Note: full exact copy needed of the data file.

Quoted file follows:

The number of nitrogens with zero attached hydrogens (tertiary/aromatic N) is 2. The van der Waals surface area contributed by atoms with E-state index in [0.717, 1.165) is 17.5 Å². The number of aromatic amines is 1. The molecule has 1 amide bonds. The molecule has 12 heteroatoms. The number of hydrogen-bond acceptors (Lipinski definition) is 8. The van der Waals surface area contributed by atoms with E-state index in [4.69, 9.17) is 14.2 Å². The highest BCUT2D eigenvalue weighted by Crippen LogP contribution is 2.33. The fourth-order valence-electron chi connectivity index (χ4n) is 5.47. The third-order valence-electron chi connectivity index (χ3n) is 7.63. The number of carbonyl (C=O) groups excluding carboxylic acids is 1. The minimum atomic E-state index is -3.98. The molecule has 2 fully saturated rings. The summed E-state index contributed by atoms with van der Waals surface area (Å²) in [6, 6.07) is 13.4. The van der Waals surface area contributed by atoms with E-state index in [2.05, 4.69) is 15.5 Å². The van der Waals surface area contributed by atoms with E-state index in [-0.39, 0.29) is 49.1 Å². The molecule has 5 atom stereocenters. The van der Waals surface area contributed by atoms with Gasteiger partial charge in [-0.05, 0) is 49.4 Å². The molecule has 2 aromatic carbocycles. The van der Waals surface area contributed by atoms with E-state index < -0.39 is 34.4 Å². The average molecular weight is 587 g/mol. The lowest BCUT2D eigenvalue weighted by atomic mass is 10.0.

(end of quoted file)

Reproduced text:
The number of nitrogens with zero attached hydrogens (tertiary/aromatic N) is 2. The van der Waals surface area contributed by atoms with E-state index in [0.717, 1.165) is 17.5 Å². The number of aromatic amines is 1. The molecule has 1 amide bonds. The molecule has 12 heteroatoms. The number of hydrogen-bond acceptors (Lipinski definition) is 8. The van der Waals surface area contributed by atoms with E-state index in [4.69, 9.17) is 14.2 Å². The highest BCUT2D eigenvalue weighted by Crippen LogP contribution is 2.33. The fourth-order valence-electron chi connectivity index (χ4n) is 5.47. The third-order valence-electron chi connectivity index (χ3n) is 7.63. The number of carbonyl (C=O) groups excluding carboxylic acids is 1. The minimum atomic E-state index is -3.98. The molecule has 2 fully saturated rings. The summed E-state index contributed by atoms with van der Waals surface area (Å²) in [6, 6.07) is 13.4. The van der Waals surface area contributed by atoms with E-state index in [2.05, 4.69) is 15.5 Å². The van der Waals surface area contributed by atoms with E-state index in [-0.39, 0.29) is 49.1 Å². The molecule has 5 atom stereocenters. The van der Waals surface area contributed by atoms with Gasteiger partial charge in [-0.05, 0) is 49.4 Å². The molecule has 2 aromatic carbocycles. The van der Waals surface area contributed by atoms with E-state index < -0.39 is 34.4 Å². The average molecular weight is 587 g/mol. The lowest BCUT2D eigenvalue weighted by atomic mass is 10.0.